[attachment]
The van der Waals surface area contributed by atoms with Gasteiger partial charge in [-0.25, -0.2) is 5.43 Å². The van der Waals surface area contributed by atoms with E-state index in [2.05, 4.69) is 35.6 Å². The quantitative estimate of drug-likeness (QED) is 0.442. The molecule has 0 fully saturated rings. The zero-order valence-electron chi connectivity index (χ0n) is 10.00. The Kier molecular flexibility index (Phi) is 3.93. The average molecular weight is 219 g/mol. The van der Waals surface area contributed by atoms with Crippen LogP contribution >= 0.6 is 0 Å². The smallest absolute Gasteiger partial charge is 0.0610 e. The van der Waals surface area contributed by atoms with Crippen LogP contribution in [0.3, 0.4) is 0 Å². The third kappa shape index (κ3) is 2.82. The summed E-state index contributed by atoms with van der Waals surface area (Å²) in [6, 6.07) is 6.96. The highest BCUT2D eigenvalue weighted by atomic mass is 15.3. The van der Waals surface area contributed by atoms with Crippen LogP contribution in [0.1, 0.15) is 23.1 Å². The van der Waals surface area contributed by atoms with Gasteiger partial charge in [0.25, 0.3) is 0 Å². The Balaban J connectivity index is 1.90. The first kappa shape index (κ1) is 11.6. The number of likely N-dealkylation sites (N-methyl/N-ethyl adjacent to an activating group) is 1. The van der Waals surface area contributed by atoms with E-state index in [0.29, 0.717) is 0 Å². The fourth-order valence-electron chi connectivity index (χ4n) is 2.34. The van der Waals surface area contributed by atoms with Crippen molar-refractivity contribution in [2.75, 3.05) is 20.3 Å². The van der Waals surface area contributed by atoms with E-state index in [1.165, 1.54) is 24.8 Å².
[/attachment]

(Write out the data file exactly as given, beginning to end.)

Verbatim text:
The van der Waals surface area contributed by atoms with Gasteiger partial charge in [-0.25, -0.2) is 5.43 Å². The van der Waals surface area contributed by atoms with E-state index in [2.05, 4.69) is 35.6 Å². The quantitative estimate of drug-likeness (QED) is 0.442. The molecule has 0 fully saturated rings. The zero-order valence-electron chi connectivity index (χ0n) is 10.00. The Kier molecular flexibility index (Phi) is 3.93. The average molecular weight is 219 g/mol. The van der Waals surface area contributed by atoms with Crippen LogP contribution >= 0.6 is 0 Å². The smallest absolute Gasteiger partial charge is 0.0610 e. The van der Waals surface area contributed by atoms with Crippen LogP contribution in [0.3, 0.4) is 0 Å². The third kappa shape index (κ3) is 2.82. The summed E-state index contributed by atoms with van der Waals surface area (Å²) in [6, 6.07) is 6.96. The highest BCUT2D eigenvalue weighted by atomic mass is 15.3. The van der Waals surface area contributed by atoms with Crippen LogP contribution in [0.1, 0.15) is 23.1 Å². The van der Waals surface area contributed by atoms with Gasteiger partial charge in [0.25, 0.3) is 0 Å². The Balaban J connectivity index is 1.90. The first kappa shape index (κ1) is 11.6. The number of likely N-dealkylation sites (N-methyl/N-ethyl adjacent to an activating group) is 1. The van der Waals surface area contributed by atoms with E-state index in [0.29, 0.717) is 0 Å². The fourth-order valence-electron chi connectivity index (χ4n) is 2.34. The van der Waals surface area contributed by atoms with Crippen molar-refractivity contribution in [2.75, 3.05) is 20.3 Å². The van der Waals surface area contributed by atoms with E-state index in [1.165, 1.54) is 24.8 Å².